At East Carolina University, every Pirate is called to serve.
Some just spring into action a little quicker than others during times of emergency, lending a helping hand to their neighbors in need.
Freshman Michael Hinson found himself in that exact situation during Hurricane Florence. Sitting in his living room during the storm, Hinson and his friends from his hometown of Wake Forest decided to take matters into their own hands.
Unhappy with the relief response he saw online, Hinson’s team decided to start their own relief drive. While eager to help those affected by the hurricane, Hinson had no idea what type of impact the relief drive would ultimately have, bringing in nearly 40,000 pounds of food, water and household supplies in just three days.
A group of college students, including ECU freshman Michael Hinson, collect water bottles for Hurricane Florence relief efforts.
“The relief efforts that we saw online locally were in shambles,” Hinson said. “They were thinking too far down the line; our immediate focus was helping people right now. We believed we could do it more effectively and get help to people faster.”
Aided by high school friend and UNC Wilmington student Lindsay Rifenberg, Hinson used his entrepreneurial spirit to help get his team’s relief drive off the ground. Hinson and Rifenberg both plan to major in business and one day own their own ventures, however, neither had experience running a relief drive.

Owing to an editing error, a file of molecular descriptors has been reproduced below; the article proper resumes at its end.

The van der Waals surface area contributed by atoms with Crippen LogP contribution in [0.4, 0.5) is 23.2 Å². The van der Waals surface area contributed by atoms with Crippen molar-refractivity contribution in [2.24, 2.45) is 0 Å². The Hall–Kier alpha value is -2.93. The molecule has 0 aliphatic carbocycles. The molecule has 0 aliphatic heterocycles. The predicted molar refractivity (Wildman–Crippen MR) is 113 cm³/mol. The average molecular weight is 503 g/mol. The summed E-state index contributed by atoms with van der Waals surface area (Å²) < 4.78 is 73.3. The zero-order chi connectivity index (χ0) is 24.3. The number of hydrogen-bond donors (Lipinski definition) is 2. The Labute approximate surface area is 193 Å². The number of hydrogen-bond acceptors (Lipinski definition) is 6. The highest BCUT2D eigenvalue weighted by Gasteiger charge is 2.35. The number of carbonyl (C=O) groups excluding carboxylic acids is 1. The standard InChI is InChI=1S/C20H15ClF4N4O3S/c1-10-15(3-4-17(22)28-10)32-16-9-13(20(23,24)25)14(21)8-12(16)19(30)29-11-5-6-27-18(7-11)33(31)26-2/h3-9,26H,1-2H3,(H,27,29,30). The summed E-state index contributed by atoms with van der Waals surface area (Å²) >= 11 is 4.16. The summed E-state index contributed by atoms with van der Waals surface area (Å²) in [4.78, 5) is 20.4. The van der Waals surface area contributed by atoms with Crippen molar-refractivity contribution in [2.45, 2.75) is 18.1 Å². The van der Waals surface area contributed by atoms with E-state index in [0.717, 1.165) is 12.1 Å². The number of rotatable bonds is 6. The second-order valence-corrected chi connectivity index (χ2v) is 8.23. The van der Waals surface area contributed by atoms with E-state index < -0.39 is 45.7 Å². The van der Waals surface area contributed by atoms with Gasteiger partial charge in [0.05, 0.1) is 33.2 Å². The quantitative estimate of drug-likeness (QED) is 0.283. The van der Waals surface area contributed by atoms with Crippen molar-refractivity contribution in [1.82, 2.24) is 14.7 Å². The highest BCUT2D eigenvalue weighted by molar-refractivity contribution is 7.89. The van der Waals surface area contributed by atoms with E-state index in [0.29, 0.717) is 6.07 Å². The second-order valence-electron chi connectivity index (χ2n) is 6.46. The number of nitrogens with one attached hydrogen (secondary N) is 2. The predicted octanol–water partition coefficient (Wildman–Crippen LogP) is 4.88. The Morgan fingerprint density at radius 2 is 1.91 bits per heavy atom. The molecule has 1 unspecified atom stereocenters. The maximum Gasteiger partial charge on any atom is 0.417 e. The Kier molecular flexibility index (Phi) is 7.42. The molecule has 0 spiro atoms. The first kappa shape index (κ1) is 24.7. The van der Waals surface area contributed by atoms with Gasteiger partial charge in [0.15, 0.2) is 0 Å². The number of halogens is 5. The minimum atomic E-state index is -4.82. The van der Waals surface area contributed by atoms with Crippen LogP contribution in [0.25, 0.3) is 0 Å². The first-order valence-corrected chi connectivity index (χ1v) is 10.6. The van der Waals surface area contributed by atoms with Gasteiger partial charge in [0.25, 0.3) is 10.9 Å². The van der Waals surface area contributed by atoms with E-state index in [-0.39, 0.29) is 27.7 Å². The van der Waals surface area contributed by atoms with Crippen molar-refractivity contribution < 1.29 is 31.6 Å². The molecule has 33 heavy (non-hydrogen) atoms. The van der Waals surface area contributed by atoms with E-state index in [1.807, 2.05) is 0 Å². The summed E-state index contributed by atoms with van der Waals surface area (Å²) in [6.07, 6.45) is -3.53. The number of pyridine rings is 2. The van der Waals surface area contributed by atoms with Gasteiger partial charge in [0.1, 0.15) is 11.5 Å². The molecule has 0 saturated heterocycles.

“I’ve never done anything like this and I’ve never taken on this level of responsibility,” Hinson said. “Lindsay and her friends that assisted with the drive attend UNCW. In their few weeks there, UNCW turned into their new home. They were hurt that the storm was destroying Wilmington. They weren’t allowed to return to school and it was heartbreaking for them. After seeing that, I knew I wanted to help out and provide something positive for Wilmington.”
Set up in an abandoned Food Lion parking lot, the relief drive accepted donations from Sept. 17-19. At first the donations trickled in, but after getting the word out on social media, the team filled a 30-foot race car trailer and a second 15-foot trailer by lunch time on the first day.
Hinson said that “cars lined the parking lot” and “entire neighborhoods” were coming through asking what types of donations were needed. In total, the relief drive brought in nearly 7,000 water bottles, 982 cans of meat, fruit and vegetables, and 1,152 rolls of toilet paper, among other supplies.
“As the donations continued to come in we were faced with the issue of, ‘OK what now?’ Hinson said. “We asked, ‘How are you going to get it to the people that need it?’ All of the major roads into Wilmington were closed and flooded. People needed these items now; we had to figure out a way to get them to them.”
Look to the skies
As Hinson returned to campus for the start of classes, Rifenberg connected with Operation Airdrop.
The Texas-based charity organization was founded in 2017 in the wake of Hurricane Harvey. Today, Operation Airdrop is made up of volunteer aircraft owners and pilots who deliver essential supplies to disaster areas across the country, helping victims in hours instead of days.
Operation Airdrop flew the team’s donations to Wilmington, Lumberton and other eastern North Carolina locations, including New Bern and Elizabethtown.
“What Operation Airdrop does is truly incredible,” Rifenberg said. “Their pilots were coming in from all over the country to help us in North Carolina. They’d contact city officials from all over and as soon as they got the OK to send donations, they’d weigh the cargo, get it on the plane and ship it out within the hour. The turnaround was unreal.